Zigzagging into the Roaring 2020s
Jan 09, 2020
I photographed this image of myself last June. It was the day before I suffered a pulmonary embolism. (a blockage in the lungs) One out of three people dies from embolisms. Mine peaked in a swollen leg. I had walked five miles on that day and was feeling fine. The next day my leg began to swell.
I wound up in the hospital with a clot in my thigh and, because I had fainted at home, a CT scan revealed a piece of the clot had traveled into an artery in my lungs.
The docs were miffed. I was an active person.
They monitored me and eventually took me off estrogen (hormones) – the power drug for women that helps with skin, joints and brain health. I was on the medication for 22 years. One risk was clotting. The docs halted that medication and six weeks later, while my heart was healthy, my knee became stiff from an old injury and basically collapsed. Rehab began and remains a very slow process.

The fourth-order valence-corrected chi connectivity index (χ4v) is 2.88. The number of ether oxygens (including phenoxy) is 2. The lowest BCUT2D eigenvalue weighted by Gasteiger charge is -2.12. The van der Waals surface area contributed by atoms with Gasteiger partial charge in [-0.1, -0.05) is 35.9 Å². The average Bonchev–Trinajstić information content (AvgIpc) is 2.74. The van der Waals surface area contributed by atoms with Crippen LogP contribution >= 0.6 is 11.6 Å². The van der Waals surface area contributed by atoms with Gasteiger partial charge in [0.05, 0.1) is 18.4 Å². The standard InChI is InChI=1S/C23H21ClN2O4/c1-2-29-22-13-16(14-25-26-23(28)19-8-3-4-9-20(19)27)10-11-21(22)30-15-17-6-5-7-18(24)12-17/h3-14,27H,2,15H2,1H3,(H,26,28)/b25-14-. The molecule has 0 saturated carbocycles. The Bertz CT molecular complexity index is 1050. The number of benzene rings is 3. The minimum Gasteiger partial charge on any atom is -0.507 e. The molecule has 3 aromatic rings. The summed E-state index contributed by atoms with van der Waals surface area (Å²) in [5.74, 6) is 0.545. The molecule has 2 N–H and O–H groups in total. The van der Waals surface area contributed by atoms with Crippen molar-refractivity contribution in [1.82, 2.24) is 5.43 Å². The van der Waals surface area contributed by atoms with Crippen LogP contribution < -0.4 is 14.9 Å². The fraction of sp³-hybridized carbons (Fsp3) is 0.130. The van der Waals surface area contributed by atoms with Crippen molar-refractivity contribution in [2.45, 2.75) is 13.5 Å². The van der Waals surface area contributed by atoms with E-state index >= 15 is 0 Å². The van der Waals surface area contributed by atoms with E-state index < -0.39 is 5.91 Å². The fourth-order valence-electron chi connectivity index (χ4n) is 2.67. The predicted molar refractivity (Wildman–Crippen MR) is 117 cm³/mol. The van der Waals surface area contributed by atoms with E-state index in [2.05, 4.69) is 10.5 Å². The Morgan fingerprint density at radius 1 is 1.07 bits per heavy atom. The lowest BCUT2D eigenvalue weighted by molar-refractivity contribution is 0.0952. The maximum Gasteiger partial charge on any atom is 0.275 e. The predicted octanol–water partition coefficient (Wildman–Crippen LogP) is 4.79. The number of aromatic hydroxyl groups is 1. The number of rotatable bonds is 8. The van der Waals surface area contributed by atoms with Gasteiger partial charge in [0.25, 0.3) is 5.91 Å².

On that fateful walk, as I approached the word heal on the sidewalk before me, I placed myself into the image and photographed it. Somewhat of a foreshadowing – being blood red and reflecting my shadow back to me. I was feeling the impact of the image on my being. I didn’t question. I just kept moving. My body took over from that point.
I was soon forced to realize the impact of that message. I made changes.
I retired my 35-year-PR career and stepped fully into my true calling – my art/my photography.
I am recalibrating. I’m anchoring myself into a safe place where I go inward and feel the unsteady essence of who I am and what’s to come.
Luminous Emptiness. To quote the Buddhist view…” nothing is permanent or fixed. The entire world of our experience is constantly appearing and disappearing at every moment.”
My dream, my life, is my work. I move with mindful physical ease as I greet this new year with camera in hand, and begin to step further into a deeper work full of purpose and service. I was given this gift of seeing beyond through a lens at age 13. It’s been patiently waiting for me to fully embrace it. Respectfully I do now, with gratitude and confidence and uncertainty and unknowing. I am alone and I am in the community of a family of friends. I walk ever so gracefully.